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Trump Cancels Trip To Miami After Dallas Shootings

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WASHINGTON (CBSMiami/AP) — Donald Trump has cancelled his trip to Miami - a trip meant to woo the Hispanic community.

Just after 8:30 a.m., Trump's campaign issued a statement saying, "The Trump Campaign has canceled the trip to Miami, Florida today, due to the tragic events in Dallas last night. A statement from Mr. Trump will soon follow."

Trump had planned to deliver a speech titled "Succeeding Together" in the afternoon at the DoubleTree Hotel Miami Airport & Convention Center. It was scheduled to take place in Miami-Dade County - home to the largest Cuban-American population in the U.S. It was the only one of Florida's 67 counties that Trump lost in the state's March 15th primary, an outcome that underscores the billionaire businessman's deep unpopularity among Hispanic voters.

Before the speech, Trump was scheduled to meet with local politicians and fundraisers. He was also scheduled to visit Cuban American landmark Cafe Versailles. All of those events were cancelled.

The trip comes after Trump made it clear in a Thursday visit to Capitol Hill that he's of no mind to change his brash approach to the campaign. In a series of meetings with Republican lawmakers, he blamed the media for stumbles that continue to alarm party leaders and excite Democrats with early voting scheduled to start in less than three months.

The New Yorker repeatedly called for party unity, but he also threatened several critics on a day that was designed to rally anxious Republicans behind him. Arizona Sen. Jeff Flake declined to address reports that Trump threatened to attack him politically during a testy exchange that Sen. John McCain said "everybody was talking about."

"I'll just leave it," Flake told reporters. "My position remains, I want to support the nomination. I really do. I just can't support him given the things that he's said."

There was a more cooperative tone inside Trump's meeting with House Republicans, even if skeptical lawmakers didn't necessarily hear all of what they were hoping for.

"There was no talk of pivoting. There was no talk of changing his style or anything like that," said Rep. Peter King of New York. "I think you have to expect that you're going to get Donald Trump. But he showed today that he could be Donald Trump and still work with Republicans."

Trump's mission Friday was to show he can work to win over Hispanic voters. His declaration in his campaign announcement that Mexico was sending rapists and criminals into the U.S., along with his vows to build a wall along the Southern border and deport all of the estimated 11 million people living in the country illegally have alienated Latino voters nationwide. They make up almost a quarter of the Florida electorate.

"It's really the only swing electorate left in the state — and it's growing," said Florida pollster Fernand Amandi. "That is very bad news for Donald Trump right now."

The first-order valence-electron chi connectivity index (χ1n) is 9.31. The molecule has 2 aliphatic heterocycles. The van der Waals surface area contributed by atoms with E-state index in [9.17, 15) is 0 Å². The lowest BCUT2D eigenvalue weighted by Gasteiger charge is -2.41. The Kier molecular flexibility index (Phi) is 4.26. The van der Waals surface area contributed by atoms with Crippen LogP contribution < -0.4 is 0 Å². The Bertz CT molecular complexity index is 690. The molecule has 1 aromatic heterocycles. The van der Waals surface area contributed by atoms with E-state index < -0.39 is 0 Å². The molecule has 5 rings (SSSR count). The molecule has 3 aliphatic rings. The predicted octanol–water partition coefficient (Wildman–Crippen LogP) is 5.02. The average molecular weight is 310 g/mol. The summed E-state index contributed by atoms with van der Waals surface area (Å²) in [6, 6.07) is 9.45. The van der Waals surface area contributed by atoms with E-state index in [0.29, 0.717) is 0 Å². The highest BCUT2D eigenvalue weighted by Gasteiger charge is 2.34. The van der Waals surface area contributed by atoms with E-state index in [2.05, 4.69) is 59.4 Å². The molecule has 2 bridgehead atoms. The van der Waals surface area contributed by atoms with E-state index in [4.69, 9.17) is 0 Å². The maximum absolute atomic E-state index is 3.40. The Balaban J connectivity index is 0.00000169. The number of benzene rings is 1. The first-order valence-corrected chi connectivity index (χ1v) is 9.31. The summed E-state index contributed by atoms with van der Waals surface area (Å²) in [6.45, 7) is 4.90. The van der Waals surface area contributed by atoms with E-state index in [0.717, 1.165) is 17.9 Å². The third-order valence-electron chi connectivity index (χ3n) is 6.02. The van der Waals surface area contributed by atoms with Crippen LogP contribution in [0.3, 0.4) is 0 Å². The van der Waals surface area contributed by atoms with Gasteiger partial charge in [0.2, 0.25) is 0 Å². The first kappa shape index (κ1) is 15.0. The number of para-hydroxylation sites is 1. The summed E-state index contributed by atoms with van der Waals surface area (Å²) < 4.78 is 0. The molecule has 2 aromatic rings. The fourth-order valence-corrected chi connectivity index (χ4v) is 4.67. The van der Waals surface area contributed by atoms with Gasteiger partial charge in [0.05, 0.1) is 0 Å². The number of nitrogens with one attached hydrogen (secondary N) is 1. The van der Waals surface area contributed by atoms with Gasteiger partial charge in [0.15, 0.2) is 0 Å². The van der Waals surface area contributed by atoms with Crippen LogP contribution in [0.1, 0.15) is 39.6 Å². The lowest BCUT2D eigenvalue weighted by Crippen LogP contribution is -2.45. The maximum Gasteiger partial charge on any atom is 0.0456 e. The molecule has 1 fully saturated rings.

Four years ago, President Barack Obama edged out GOP nominee Mitt Romney in Florida, largely on the strength of his support among Cuban-Americans — a group that has historically favored the GOP.

But Amandi, whose research spans the state's diverse demographic spectrum, said Trump appears to be underperforming usual Republican benchmarks in the Cuban community as its GOP loyalties are softening. A group that represents people living in the country illegally asked the restaurant hosting Trump on Friday to rescind the invitation.

"The Cuban electorate is not immune to the Trump backlash," Amandi said. "They see, hear and react to the same sort of comments that other Hispanics do, and many view his comments as racist. They are policies they are simply not comfortable supporting."

Trump may have compounded the problem in February, when he questioned Cubans' favored status in U.S. immigration law that allows Cubans who set foot on American soil to stay and obtain legal status.

"I don't think that's fair. I mean, why would that be a fair thing?" he told the Tampa Bay Times. "You know, we have a system now for bringing people into the country, and what we should be doing is we should be bringing people who are terrific people who have terrific records of achievement, accomplishment."

Supporters, however, argue Trump can grow his support among Hispanic voters. He is "making an argument about economic security and the safety of your families. That appeals to everyone," said Deborah Tamargo, the Republican chairwoman in Hillsborough, who is the granddaughter of immigrants.

Legal immigrants and the children of immigrants, she added, "appreciate that he's speaking the truth" about illegal immigration.

Click here to read more about Campaign 2016.

(TM and © Copyright 2016 CBS Radio Inc. and its relevant subsidiaries. CBS RADIO and EYE Logo TM and
Copyright 2016 CBS Broadcasting Inc. Used under license. All Rights Reserved. This material may not be
published, broadcast, rewritten, or redistributed. The Associated Press contributed to this report.)

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